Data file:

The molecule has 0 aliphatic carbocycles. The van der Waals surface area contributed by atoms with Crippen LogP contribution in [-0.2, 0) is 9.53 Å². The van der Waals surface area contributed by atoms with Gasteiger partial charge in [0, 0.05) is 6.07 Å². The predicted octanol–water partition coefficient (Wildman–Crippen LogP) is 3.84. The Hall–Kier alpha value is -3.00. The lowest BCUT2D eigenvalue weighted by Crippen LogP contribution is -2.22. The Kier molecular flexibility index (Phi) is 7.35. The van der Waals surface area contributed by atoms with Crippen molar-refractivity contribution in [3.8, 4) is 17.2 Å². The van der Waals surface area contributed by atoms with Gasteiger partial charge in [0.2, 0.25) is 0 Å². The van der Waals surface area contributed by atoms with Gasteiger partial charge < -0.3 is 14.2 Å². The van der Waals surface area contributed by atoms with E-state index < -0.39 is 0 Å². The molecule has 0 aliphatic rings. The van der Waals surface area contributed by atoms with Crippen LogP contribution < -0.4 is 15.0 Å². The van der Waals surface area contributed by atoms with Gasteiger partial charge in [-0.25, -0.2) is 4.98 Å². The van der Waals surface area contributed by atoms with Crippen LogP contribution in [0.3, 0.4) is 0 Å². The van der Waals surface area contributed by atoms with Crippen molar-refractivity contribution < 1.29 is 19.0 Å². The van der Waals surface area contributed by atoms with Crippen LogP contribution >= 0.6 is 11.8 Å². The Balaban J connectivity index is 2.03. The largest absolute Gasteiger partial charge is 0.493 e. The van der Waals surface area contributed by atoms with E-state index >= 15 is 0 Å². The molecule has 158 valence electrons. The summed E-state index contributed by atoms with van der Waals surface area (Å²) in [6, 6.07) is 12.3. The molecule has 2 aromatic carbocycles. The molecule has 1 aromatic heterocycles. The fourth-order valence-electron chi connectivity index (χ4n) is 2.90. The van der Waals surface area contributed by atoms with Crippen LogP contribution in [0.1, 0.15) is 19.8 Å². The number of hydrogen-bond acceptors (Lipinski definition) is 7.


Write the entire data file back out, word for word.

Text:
The molecule has 0 aliphatic carbocycles. The van der Waals surface area contributed by atoms with Crippen LogP contribution in [-0.2, 0) is 9.53 Å². The van der Waals surface area contributed by atoms with Gasteiger partial charge in [0, 0.05) is 6.07 Å². The predicted octanol–water partition coefficient (Wildman–Crippen LogP) is 3.84. The Hall–Kier alpha value is -3.00. The lowest BCUT2D eigenvalue weighted by Crippen LogP contribution is -2.22. The Kier molecular flexibility index (Phi) is 7.35. The van der Waals surface area contributed by atoms with Crippen molar-refractivity contribution in [3.8, 4) is 17.2 Å². The van der Waals surface area contributed by atoms with Gasteiger partial charge in [0.2, 0.25) is 0 Å². The van der Waals surface area contributed by atoms with Gasteiger partial charge < -0.3 is 14.2 Å². The van der Waals surface area contributed by atoms with E-state index < -0.39 is 0 Å². The molecule has 0 aliphatic rings. The van der Waals surface area contributed by atoms with Crippen LogP contribution < -0.4 is 15.0 Å². The van der Waals surface area contributed by atoms with Gasteiger partial charge in [-0.25, -0.2) is 4.98 Å². The van der Waals surface area contributed by atoms with Crippen LogP contribution in [0.3, 0.4) is 0 Å². The van der Waals surface area contributed by atoms with Crippen molar-refractivity contribution < 1.29 is 19.0 Å². The van der Waals surface area contributed by atoms with Crippen LogP contribution >= 0.6 is 11.8 Å². The Balaban J connectivity index is 2.03. The largest absolute Gasteiger partial charge is 0.493 e. The van der Waals surface area contributed by atoms with E-state index >= 15 is 0 Å². The molecule has 158 valence electrons. The summed E-state index contributed by atoms with van der Waals surface area (Å²) in [6, 6.07) is 12.3. The molecule has 2 aromatic carbocycles. The molecule has 1 aromatic heterocycles. The fourth-order valence-electron chi connectivity index (χ4n) is 2.90. The van der Waals surface area contributed by atoms with Crippen LogP contribution in [0.1, 0.15) is 19.8 Å². The number of hydrogen-bond acceptors (Lipinski definition) is 7.